Glasgow, Scotland, United Kingdom
Producer, Director, Assistant director, Location manager, Script reader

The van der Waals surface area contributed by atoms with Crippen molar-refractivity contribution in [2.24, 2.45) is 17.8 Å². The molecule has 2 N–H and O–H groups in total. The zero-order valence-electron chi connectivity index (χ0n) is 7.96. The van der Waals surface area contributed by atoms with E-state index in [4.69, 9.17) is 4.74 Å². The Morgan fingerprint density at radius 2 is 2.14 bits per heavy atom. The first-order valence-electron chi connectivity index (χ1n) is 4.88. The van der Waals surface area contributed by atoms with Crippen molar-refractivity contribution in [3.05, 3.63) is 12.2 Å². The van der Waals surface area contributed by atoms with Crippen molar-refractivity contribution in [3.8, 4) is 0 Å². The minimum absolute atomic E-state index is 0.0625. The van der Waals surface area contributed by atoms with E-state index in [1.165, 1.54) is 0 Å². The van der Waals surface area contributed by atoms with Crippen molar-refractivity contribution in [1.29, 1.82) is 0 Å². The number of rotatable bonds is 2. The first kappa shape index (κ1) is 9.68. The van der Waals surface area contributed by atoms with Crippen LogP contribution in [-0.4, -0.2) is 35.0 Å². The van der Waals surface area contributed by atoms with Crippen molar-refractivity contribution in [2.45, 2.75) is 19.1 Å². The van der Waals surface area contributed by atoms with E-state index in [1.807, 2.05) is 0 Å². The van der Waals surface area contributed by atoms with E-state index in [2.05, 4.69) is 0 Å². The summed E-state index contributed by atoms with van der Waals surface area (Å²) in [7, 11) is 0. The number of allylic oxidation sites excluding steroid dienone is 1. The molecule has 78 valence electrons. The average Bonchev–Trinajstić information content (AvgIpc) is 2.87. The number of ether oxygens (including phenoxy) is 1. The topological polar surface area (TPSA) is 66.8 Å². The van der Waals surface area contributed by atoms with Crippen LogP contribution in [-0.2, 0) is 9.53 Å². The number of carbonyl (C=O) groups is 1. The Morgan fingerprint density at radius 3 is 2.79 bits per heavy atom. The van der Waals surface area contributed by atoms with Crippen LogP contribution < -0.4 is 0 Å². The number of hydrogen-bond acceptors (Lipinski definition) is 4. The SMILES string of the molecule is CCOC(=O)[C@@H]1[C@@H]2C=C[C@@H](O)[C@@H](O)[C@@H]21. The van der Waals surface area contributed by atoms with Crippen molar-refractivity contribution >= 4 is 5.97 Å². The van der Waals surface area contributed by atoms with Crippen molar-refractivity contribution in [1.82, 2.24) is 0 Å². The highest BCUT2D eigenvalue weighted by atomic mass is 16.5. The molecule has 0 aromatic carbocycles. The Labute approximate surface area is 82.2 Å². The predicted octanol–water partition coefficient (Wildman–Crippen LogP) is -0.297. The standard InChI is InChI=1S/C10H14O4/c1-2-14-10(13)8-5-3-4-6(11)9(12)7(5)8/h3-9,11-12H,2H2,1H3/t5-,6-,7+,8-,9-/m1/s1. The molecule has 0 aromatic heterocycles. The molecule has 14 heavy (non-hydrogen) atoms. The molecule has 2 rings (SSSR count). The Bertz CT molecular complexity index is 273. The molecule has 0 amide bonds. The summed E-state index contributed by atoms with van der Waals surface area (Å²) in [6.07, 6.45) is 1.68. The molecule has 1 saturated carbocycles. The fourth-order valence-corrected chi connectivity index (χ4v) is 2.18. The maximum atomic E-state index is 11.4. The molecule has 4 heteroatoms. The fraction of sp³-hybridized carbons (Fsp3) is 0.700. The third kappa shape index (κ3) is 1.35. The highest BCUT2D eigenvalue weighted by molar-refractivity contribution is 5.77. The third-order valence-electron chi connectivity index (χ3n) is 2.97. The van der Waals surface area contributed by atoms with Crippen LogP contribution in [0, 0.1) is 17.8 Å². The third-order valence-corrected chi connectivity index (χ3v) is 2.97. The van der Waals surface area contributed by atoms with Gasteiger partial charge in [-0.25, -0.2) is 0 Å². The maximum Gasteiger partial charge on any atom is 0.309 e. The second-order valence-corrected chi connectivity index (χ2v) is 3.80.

This grandson of the famed Hungarian emigre screenwriter-director Emeric Pressburger worked his way up from low level jobs to become an important and influential film producer. Born in Glasgow, Andrew Macdonald was not interested in movies until he saw Franc Roddam's "Quadrophenia" (1979) and then turned to his famous grandparent for advice and inspiration. He began his career working on films made by students at London's National Film School in the mid-1980s and landed his first "professional" gig as a go-fer on Hugh Hudson's "Revolution" (1985). After studies at the American Film Institute, Macdonald worked as assistant to Zelda Barron on "Shag" (1988) before returning to his native Scotland. In the course of a few short years, he graduated from working as a location manager in film and TV to filmmaker, directing and/or producing a handful of shorts, some in tandem with his brother Kevin. A fortuitous introduction to John Hodge at the 1990 Edinburgh Film Festival led to a creative partnership that blossomed with 1993's quirky thriller "Shallow Grave." Macdonald debuted as producer, Hodge, a physician by trade, wrote the script and Danny Boyle joined the team as director.The Scottish-produced "Shallow Grave," a tale of betrayal and greed among a trio of roommates (played by Christopher Eccleston, Kerry Fox and Ewan McGregor), proved and international hit, except in the USA. Made on a budget of $2 million, it grossed $27 million world-wide, enough to catch the attention of Hollywood. The trio solidified their standing as hip British moviemakers with their sophomore effort, the splashy and surrealistic "Trainspotting" (1996). Hodge earned an Oscar nomination for his screenplay adapted from Irvine Welsh's novel about a group of heroin addicts and critics praised Boyle's hyperactive direction. With Ewan McGregor heading the cast (which included Kevin McKidd, Jonny Lee Miller and Robert Carlyle), "Trainspotting" proved controversial in its realistic depiction of drug use (which some critics felt was glamorized) and catapulted Macdonald to the A list. Offers from Los Angeles quickly followed, but he and Boyle opted to lend their backing as executive producers of "Twin Town" (1997), a darkly comic look at a pair of Welsh brothers who terrorize their locality. Turning down Hollywood fare like the fourth installment in the "Alien" franchise, Macdonald, Boyle and Hodge reunited with McGregor for "A Life Less Ordinary" (1997), a film that was designed in part to be an "hommage" to the Powell-Pressburger films of the 1940s but which critics and audiences dismissed. The threesome continued their creative partnership on a handful of subsequent projects including the "Alien Love Triangle" segment of "Light Years" (lensed 1998) which teamed Kenneth Branagh, Courteney Cox and Heather Graham, and the highly anticipated "The Beach" (2000), an adaptation of Alex Garland's novel that marked the first leading role for Leonardo DiCaprio post-"Titanic."Determined to resuscitate the moribund British film industry, Macdonald entered into partnership with Duncan Kenworthy (best recalled as the producer of such popular fare as 1994's "Four Weddings and a Funeral" and 1999's "Notting Hill") and formed DNA Films in early 1997. The pair were awarded 29 million pounds from the Arts Council of England to fund a slate of 16 motion pictures over a five-year period to be distributed by PolyGram Filmed Entertainment. DNA Films announced its first projects, an adaptation of the novel "Kansas in August" to be directed by Angela Pope and "Night of the Creatures" scripted by Simon Donald, in 1998 and 1999 respectively. The 1999 sale of PolyGram, however, led to a distribution deal with Universal and neither of the DNA Films had yet to go before the cameras as of summer of that year.